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Microsoft’s Brad Smith Says AI Will be as Transformative as the Internal Combustion Engine

Microsoft President Brad Smith has discussed the impact he expects AI to have, and why tech companies must be in control of its expansion.


Tech companies are racing to develop ever more sophisticated artificial intelligence (AI) solutions. We already know this is a revolutionary technology that will change how we live our lives. According to president , AI has the potential to be as influential and transformative as the internal combustion engine.

While speaking at the Web Summit Technology Conference in Lisbon, Portugal today, Smith described how AI will drive an increasing connection between people and technology.

“When we look to the decade ahead, in many respects AI will be a tool of the sort the world has seldom seen before, and hence it can become a weapon as well. When you look back at the first half of the twentieth century, it was a time that was transformed by one invention above all else: the combustion engine. 

“[The combustion engine] led to the car and the airplane; it led to the truck and the tractor; it changed every part of every economy. I think it's fair to say that over the next three decades — from now to 2050 — AI is likely to play a similar role in the global economy.”


Brad Smith suggests the tech company should consider the impact AI will have on society. He said that self-reflection is already underway and is part of what a company must do with any new technology.

“It really calls on us [the tech industry] to think as never before about what this means in terms of broader societal implications. As we do so, I think it's actually helpful to start by reflecting on a fundamental fact: these are not new questions. This technology may be new, but these questions are as old as technology itself.”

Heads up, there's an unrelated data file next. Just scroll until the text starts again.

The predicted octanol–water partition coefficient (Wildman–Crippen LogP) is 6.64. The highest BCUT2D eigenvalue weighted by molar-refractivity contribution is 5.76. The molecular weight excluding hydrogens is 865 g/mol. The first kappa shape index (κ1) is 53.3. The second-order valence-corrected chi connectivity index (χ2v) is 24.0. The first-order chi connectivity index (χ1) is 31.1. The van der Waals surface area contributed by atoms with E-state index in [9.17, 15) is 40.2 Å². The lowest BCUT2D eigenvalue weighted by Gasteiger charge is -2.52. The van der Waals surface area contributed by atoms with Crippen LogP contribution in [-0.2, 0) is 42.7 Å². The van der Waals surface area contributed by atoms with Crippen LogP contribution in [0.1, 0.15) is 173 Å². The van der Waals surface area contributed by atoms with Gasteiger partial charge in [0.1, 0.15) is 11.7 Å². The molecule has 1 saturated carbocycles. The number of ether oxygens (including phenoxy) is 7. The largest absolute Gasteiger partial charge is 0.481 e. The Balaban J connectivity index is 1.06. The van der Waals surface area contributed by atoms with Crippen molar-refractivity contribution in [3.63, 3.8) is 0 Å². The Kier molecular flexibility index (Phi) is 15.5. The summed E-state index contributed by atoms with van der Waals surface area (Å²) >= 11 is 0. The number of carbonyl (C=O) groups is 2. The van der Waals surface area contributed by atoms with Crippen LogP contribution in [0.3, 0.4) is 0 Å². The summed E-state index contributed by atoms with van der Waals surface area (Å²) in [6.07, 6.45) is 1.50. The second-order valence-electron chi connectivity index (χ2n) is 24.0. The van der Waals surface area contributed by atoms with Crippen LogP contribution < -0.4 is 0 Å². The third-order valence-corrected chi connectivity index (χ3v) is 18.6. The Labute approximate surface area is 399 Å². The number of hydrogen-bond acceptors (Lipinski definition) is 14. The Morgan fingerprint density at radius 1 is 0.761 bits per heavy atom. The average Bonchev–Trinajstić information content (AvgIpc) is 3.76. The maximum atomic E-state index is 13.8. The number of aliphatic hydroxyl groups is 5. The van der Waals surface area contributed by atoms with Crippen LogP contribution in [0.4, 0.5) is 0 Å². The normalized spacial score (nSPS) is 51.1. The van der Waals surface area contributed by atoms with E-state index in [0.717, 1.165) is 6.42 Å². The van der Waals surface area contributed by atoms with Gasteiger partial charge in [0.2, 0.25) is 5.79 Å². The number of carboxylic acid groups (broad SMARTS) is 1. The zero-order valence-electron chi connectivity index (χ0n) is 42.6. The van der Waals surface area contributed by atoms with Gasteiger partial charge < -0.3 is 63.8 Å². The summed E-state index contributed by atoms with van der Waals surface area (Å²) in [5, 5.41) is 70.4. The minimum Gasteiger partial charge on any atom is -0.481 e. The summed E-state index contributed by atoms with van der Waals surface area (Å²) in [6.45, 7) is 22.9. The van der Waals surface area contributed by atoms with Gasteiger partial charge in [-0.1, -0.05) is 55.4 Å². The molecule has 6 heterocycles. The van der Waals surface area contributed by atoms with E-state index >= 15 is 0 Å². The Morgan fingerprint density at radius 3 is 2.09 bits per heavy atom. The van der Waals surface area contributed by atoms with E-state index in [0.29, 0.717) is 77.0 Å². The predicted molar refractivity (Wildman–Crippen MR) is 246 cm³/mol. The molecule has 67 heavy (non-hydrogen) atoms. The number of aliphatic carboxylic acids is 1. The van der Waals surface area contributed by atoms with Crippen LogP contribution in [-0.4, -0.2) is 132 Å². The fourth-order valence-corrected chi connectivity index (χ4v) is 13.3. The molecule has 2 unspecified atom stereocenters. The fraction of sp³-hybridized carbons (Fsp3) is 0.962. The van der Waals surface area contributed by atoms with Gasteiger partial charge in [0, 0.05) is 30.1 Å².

Smith was talking specifically about the ethical questions posed by AI. He said the tech industry must remember to understand the limitations of computers and even consider placing those limitations.

“In some ways, [this is] the fundamental question of our times. We shouldn't just ask what computers can do. We need to ask what they should do, and we need to think hard, because we are the first generation in the history of humanity who will empower machines to make decision that were previously only made by people. If we get it wrong, every generation that follows us will pay a price.”

Luke Jones
Luke Jones
Luke has been writing about all things tech for more than five years. He is following Microsoft closely to bring you the latest news about Windows, Office, Azure, Skype, HoloLens and all the rest of their products.

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